In this demo project I will also demonstrate the usage of the new iOS frameworks. The GeoLocation and Network Manager are good examples for reusable frameworks.

Download the final project from github

Let’s start building the app.
As mentioned above I assume that you know how to create iOS apps. This won’t be a super detailed step by step tutorial. I will pick out some Swift specific things.
But here we go:

1. Setup the ViewController and Views

  1. We create a new project with Xcode 6 (‘Single View Application’ with Swift as language)
  2. Xcode created a ‘ViewController.swift file: Change the superclass for that class to
    ‘UITableViewController’
  3. Add a new Swift file named ‘WebViewController’
  4. Go to the Storyboard
    1. Remove the existing ViewController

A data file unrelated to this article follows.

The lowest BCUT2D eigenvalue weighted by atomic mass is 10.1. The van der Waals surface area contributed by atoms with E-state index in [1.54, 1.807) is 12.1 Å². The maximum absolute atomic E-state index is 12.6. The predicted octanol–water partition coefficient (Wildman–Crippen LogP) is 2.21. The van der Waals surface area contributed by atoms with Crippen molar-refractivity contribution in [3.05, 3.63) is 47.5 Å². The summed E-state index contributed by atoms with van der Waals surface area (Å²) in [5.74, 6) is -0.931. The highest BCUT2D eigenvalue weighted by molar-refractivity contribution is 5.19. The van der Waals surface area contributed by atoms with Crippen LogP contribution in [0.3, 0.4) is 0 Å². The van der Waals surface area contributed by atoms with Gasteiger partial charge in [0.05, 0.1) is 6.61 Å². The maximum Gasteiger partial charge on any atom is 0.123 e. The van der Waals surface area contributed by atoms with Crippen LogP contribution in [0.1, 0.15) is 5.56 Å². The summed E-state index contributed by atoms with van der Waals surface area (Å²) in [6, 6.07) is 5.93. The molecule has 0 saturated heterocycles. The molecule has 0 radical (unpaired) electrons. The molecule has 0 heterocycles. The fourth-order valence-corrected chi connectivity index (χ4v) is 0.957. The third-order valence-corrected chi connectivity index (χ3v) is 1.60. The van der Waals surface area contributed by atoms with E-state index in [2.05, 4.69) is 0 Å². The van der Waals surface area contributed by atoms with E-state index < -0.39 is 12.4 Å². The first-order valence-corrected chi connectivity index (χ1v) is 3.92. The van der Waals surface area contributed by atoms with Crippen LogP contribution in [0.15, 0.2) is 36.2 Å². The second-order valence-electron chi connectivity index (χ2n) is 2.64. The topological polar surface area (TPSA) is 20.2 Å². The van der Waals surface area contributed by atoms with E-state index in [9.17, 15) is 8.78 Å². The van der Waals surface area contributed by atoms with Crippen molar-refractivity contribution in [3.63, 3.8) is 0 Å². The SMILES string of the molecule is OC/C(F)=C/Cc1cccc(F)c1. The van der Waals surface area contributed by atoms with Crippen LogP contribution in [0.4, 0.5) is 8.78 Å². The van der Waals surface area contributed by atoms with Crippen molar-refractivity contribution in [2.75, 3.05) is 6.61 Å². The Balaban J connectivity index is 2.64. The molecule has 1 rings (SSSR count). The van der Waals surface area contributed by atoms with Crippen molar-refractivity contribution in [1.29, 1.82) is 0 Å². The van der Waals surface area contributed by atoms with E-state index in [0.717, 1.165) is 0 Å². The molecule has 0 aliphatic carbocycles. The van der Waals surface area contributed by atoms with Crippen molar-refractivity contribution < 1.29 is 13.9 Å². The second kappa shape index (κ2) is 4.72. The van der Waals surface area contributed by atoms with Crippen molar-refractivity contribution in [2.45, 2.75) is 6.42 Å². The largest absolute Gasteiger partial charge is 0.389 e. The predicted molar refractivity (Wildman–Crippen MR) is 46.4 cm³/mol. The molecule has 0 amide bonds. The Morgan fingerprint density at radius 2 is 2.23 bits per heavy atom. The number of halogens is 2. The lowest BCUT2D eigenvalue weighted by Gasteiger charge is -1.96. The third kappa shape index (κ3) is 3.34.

2. Add a new UINavigationController
    3. Set the new NavigationController to ‘Initial View Controller’
    4. The NavigationController’s RootViewController should be an UITableViewController with the custom class ‘ViewController’ (which should match your existing ‘ViewController.swift’ file)
      1. Add a TableView Cell Identifier ‘WikiTableViewCellID’
      2. Change the TableViewCell’s style to ‘Subtitle’
    5. Create a new ViewController ‘WebViewController’ (for the Wiki websites)
      1. Change the custom class ‘WebViewController’
      2. Drag an UIWebView to the ‘WebViewController’
      3. Connect a segue from the TableView’s cell to the created ‘WebViewController’
      4. Add the segue identifier ‘ShowWebDetails’

2. Add the iOS Frameworks GeoManager & NetworkManager

  1. Create a new Target in the project